In water treatment plants, oxidation is used to convert undesirable chemical species to those which are neither harmful nor otherwise objectionable. However, as a practical matter, it is not possible totally to eliminate all undesired constituents from the water. Thus, chemical oxidation processes are employed primarily to reduce the concentration of inorganic chemicals containing manganese, iron, sulfides, cyanamides and sulfites, and organic substances such as phenols, amines, humic acids, and other taste, odor or color producing substances as well as toxic chemicals, bacteria and algae. The most frequently used oxidizing agents based on cost, effectiveness, ease of handling, history, and considering subsequent treatment steps, as well as the specific type of oxidation involved, are oxygen or air, ozone, hydrogen peroxide, potassium permanganate, chlorine or hypochlorites and chlorine dioxide. Depending upon the chemicals present in the water, all types of oxidation-reduction reactions may occur.

Those who direct water treatment should have a precise knowledge of the reactions, products, and conditions present. Nevertheless, a trial and error approach is often necessary. For example, water may be treated at a municipal treatment plant by the addition of lime to raise the pH and thus, cause the precipitation of calcium and magnesium with alum being added simultaneously to facilitate sedimentation. Then carbon dioxide may be added to lower the pH and powdered activated carbon added to control taste and odor. A chlorination process is often included wherein chlorine is added to raise the parts per million of the water to approximately 8 ppm with a contact time of, say, six hours. A thiosulfate may be added to eliminate residual chlorine at a stoichiometric ratio of sulfite to chlorine in amounts about three times that necessary. Remaining chlorine then may be converted to a monochloramine by the addition of ammonia at a two fold excess over the residual chlorine. This also largely suppresses mutagen production. The water is then filtered and again chlorine may be added in the form of hypochlorite to bring the chlorine content to about 3 parts per million. A typical pH may range from 7.5 to 8.5 or somewhat higher.

Because of this treatment and also to some degree, in spite of it, water received at point of use in the home or otherwise usually has about 1 to 3 parts per million chlorine content and other substances dissolved in the water such as lime, various metals, amines, humic acids and certain levels of bacteria, algae and sulfites. The specific content of these substances varies from place to place depending upon the source of the water and the treatment accorded to the water.

Because of the variations in water sources and treatments, the various mixtures of tap water with substances to provide beverages or other foods may result in different tastes from area to area. To complicate this, populations of different areas tend to become accustomed to their water, whereby when travelling they may find beverages and foods taste quite differently from what they remember from home, as well as different from what the local inhabitants seem to experience.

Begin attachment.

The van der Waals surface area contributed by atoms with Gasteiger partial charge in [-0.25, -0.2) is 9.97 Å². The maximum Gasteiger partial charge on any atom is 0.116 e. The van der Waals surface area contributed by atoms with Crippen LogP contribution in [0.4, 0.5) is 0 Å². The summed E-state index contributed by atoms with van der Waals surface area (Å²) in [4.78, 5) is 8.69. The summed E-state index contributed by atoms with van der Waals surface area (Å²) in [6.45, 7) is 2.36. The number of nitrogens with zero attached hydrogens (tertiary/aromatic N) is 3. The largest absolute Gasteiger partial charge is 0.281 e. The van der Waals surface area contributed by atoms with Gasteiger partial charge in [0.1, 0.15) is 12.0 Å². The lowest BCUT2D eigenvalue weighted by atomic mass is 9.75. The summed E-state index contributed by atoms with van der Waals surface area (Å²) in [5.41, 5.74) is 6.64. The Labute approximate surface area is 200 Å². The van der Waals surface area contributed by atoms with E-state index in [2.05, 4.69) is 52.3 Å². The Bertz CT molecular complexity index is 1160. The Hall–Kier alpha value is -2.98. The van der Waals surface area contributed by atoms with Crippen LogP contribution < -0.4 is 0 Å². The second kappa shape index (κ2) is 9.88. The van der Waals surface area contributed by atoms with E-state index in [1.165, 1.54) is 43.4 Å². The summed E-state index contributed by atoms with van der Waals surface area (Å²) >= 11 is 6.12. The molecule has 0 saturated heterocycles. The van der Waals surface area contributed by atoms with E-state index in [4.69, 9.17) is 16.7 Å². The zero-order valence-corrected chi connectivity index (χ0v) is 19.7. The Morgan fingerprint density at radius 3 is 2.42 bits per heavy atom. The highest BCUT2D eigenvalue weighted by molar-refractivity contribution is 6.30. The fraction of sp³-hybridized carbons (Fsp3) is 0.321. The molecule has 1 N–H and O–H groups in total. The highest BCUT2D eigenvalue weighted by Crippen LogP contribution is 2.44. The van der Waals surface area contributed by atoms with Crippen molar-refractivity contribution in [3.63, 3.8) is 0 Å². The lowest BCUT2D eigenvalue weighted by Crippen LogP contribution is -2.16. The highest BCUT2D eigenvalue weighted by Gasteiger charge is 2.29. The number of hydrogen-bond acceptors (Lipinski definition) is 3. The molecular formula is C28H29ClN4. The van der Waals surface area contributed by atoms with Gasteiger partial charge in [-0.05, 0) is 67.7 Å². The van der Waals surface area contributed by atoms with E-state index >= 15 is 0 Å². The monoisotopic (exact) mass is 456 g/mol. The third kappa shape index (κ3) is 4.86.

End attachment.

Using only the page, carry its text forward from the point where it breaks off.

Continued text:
Although chlorine and chloramines as well as other impurities in water can be removed, or at least substantially reduced by various filtration processes at point of use, these processes require a certain amount of time for contact with the water, space, capital costs and inconveniences incident to maintenance and replacements, as well as reducing the effective water pressure at the faucet.

I have discovered that essentially the same advantages of filtration, if not greater advantages, can be obtained through the removal of chlorines and chloramines by the addition of sulfite salts and particularly, by the addition of thiosulfates to the water immediately prior to or during preparation of the foods or foodstuffs. I have used for this purpose, primarily and preferably, sodium thiosulfate. But calcium thiosulfate and magnesium thiosulfate may also be used and, under certain conditions, potassium thiosulfate may be employed. In each case the anhydrous thiosulfate is preferred. These thiosulfates may be applied individually or in combination. Preferably the thiosulfate should be at least 991/2% pure.

The thiosulfate may be bonded directly or by the use of food grade bonding material, to paper and other disposable cups and drinking containers. A sixteen ounce container requires not more than 1.5 milligrams per liter of thiosulfate bonded to the interior of the cup. The temperature at which the tap water is added to the container, it has been found, has very little effect on the rapidity of the reaction of the thiosulfate with the chlorines and chloramines in the water. The length of time required for reaction is determined almost entirely by the pH of the mixture and, as a practical material, is essentially immediate. Inasmuch as the water is usually being added to a powder or syrup mix, or being added simultaneously therewith, and because most beverages have a pH value of less than 7, the destruction of the chlorines and chloramines in the beverage occurs in less than three seconds. There is also is a significant reduction or destruction of organic substances such as amines, humic acids, bacteria, algae and metals ions dissolved in the water. The beverage tastes, such as the taste of tea, are substantially improved compared to the same beverages without the thiosulfate having been added. Although sodium thiosulfate is known to provide a cooling taste with a bitter aftertaste, the amount added is so minute that the taste of thiosulfate is not detectable.